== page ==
In the United States, many of the recent news reports are focusing on trying to find a new normal. Merely using the word normal implies that things can go back to the way it used to be before COVID-19. Unfortunately, we know that is not going to happen.
One definition of fatigue is a person lacks the energy to perform tasks. It is also known as exhaustion, feeling run down, lethargy, listless, malaise, or weakness. Fatigue may be due to mental stress. It may be due to physical demands. Sometimes it is a combination of both psychological and physical. Pandemic fatigue is feeling these symptoms as a result of adjusting our daily routine due to the COVID-19 pandemic. We in the United States are suffering lives lost, unemployment, business disruption, and financial burden. How the pandemic affects individual Americans varies considerably – the contrasts can be as different as night and day.
Lives lost due to COVID 19 – over 90,000 Americans. Australia – lives lost 98. Iowa State has more COVID related deaths than the country of Australia. Lucas county of Ohio has more COVID related deaths than the country of Greece. The city of Chicago has more COVID associated deaths than the country of Poland. In the United States, we have a stark difference between places that have lost a significant number of lives vs places that have significantly less. Albany in Georgia, Baton Rouge, Bridgeport in Connecticut, Boston, Buffalo, Cedar Rapids in Iowa, Chicago, Detroit, Farmington in New Mexico, Flagstaff in Arizona, Greely in Colorado, Greensburg in Indiana, New York City, New Orleans, Philadelphia, Salem in Ohio, Sumter in South Carolina, Trenton in New Jersey, and Washington DC are among the hardest-hit cities with higher total death rates per capita. Some metropolitan areas with low infection rates per capita include Portland, Sacramento, San Antonio, and Tampa Bay. Another contrast is the percentage of African Americans who died in comparison to other races. Theories as to why the African American population has suffered more include higher rates of pre-existing conditions, less access to health care, housing disparities, and a higher percentage of essential workers cited as probable causes. Globally, the United States has one of the higher death rates per capita. Countries with higher infection rates per capita should logically have higher numbers of COVID related deaths. However, Singapore has a high number of infections per capita but is not among the top 15 countries in COVID related deaths. It could be explained by how they define COVID related deaths. Other undetermined factors could be reasons why they are not seeing as many deaths per capita.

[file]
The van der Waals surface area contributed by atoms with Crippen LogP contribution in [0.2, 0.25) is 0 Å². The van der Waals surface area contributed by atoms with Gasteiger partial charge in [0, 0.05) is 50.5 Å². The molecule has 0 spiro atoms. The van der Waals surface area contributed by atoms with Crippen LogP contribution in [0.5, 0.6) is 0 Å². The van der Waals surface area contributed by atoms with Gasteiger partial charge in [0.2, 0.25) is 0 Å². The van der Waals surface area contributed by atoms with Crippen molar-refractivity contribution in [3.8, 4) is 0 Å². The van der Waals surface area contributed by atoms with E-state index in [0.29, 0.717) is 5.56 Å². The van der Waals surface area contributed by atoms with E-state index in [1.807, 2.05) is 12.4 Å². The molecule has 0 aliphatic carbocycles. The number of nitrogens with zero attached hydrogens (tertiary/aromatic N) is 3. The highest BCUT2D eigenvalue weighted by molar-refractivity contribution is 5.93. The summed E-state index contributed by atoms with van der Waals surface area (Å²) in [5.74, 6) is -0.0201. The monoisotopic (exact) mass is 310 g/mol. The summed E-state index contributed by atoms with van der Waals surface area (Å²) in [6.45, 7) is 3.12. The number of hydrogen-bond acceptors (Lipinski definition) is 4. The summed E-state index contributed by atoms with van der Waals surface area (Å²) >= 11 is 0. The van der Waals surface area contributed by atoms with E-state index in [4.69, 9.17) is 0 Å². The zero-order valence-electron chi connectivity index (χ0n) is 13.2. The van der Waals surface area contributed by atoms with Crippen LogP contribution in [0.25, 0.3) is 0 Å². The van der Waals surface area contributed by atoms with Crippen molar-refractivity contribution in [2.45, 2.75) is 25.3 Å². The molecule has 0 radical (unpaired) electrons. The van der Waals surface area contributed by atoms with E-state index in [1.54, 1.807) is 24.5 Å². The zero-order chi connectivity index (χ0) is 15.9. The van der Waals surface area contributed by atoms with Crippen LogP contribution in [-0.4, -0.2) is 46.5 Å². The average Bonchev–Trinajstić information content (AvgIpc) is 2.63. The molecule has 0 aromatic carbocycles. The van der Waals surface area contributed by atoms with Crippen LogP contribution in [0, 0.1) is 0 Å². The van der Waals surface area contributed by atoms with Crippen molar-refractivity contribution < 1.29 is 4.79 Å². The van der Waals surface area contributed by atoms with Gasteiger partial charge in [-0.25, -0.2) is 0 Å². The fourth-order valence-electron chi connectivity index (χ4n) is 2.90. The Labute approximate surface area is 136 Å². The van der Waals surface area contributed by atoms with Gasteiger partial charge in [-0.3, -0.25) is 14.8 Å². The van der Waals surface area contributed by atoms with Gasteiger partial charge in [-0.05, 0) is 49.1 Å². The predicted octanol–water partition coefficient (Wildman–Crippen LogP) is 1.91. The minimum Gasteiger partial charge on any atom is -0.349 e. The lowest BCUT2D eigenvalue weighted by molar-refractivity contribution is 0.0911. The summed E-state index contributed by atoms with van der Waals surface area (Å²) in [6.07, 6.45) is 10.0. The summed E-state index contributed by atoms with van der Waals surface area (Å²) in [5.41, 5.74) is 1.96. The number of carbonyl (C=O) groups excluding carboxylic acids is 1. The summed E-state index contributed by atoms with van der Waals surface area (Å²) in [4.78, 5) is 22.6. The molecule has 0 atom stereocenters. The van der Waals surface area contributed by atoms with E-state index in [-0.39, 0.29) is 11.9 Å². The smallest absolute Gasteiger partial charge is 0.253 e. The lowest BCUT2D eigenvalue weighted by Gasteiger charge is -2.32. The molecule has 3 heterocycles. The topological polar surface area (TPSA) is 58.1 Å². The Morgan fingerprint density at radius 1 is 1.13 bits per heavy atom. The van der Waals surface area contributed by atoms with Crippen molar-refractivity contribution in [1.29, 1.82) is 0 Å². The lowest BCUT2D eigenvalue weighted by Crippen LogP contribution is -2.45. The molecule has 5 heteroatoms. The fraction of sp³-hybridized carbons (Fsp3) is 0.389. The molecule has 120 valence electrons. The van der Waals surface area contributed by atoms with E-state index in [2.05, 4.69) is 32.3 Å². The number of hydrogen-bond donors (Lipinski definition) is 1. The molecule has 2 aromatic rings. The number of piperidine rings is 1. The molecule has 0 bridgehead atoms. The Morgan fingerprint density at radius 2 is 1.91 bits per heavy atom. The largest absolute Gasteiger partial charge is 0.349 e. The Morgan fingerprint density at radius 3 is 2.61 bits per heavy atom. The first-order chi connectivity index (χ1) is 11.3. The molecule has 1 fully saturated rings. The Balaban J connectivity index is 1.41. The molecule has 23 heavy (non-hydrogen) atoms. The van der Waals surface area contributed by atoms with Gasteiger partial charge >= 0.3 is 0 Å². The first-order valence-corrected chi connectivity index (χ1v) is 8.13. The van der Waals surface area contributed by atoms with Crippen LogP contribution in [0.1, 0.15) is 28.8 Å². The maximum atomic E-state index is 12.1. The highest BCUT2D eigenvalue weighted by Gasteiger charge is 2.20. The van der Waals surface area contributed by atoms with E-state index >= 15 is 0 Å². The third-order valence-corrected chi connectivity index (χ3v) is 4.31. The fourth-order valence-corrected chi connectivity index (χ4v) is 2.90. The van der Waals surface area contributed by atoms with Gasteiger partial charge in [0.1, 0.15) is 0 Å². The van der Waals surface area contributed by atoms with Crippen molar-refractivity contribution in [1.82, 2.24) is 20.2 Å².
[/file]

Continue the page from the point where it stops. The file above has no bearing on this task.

Staggering unemployment is the new normal. According to the Bureau of Labor Statistics, the unemployment rate for April 2020 spiked to 14.7% as 20.5 million workers lost their jobs. Those facts do not include May unemployment figures.
Unemployment Rates for the World’s Largest Economies
The unemployment rates for the world’s largest economies were generally low at the end of 2019.
- Japan: 2.4%
- India: 3.5%
- Germany: 3.6%
- United Kingdom: 3.9%
- United States: 4.1%
- China: 4.8%
- Canada: 5.9%
- France: 8.6%
- Italy: 10.4%
- Brazil: 11.6%4
In contrast the unemployment of the same countries in April 2020:
- Japan: 3.0%
- India: no data
- Germany: 3.9%
- United Kingdom: 4.8%
- United States: 14.7%
- China: 4.3%
- Canada: 7.5%
- France: 10.4%
- Italy: 12.7%
- Brazil: 14.7%
The United States Unemployment rate is now equal to Brazil. Other countries who have faced COVID lockdowns such as Germany and the UK have not had as much of a change as the US. China is the only country to decrease the unemployment rate. People who still have employment are either essential workers or jobs that accommodated them to work from home. 1 in 5 Americans who had employment, lost it due to coronavirus. Some positions terminated while some companies forced to put their employees on hold, and when the weeks turned into a month, the anger was palpable. People protested, wanting to return to their jobs or owners fighting for the survival of their business. We as Americans have invested years of blood, sweat, and tears into our livelihoods, and we realized that we had to return to work. The problem remains, how to make that happen without allowing the virus to spread out of control.
Finances – While the United States has been the most exceptional economy for more than a decade, we could lose that status. Increased national debt and the loss of employment will have an impact on the GDP. The actual financial burden with the pandemic and its effect on the US has only begun. At the beginning of the year, our economy was strong. Business experts are talking about a recession that could rival the great depression. One billionaire believes the United States will suffer an economic depression if the lockdowns last for a year. The United States was already trying to balance saving lives and saving the economy back at the end of March.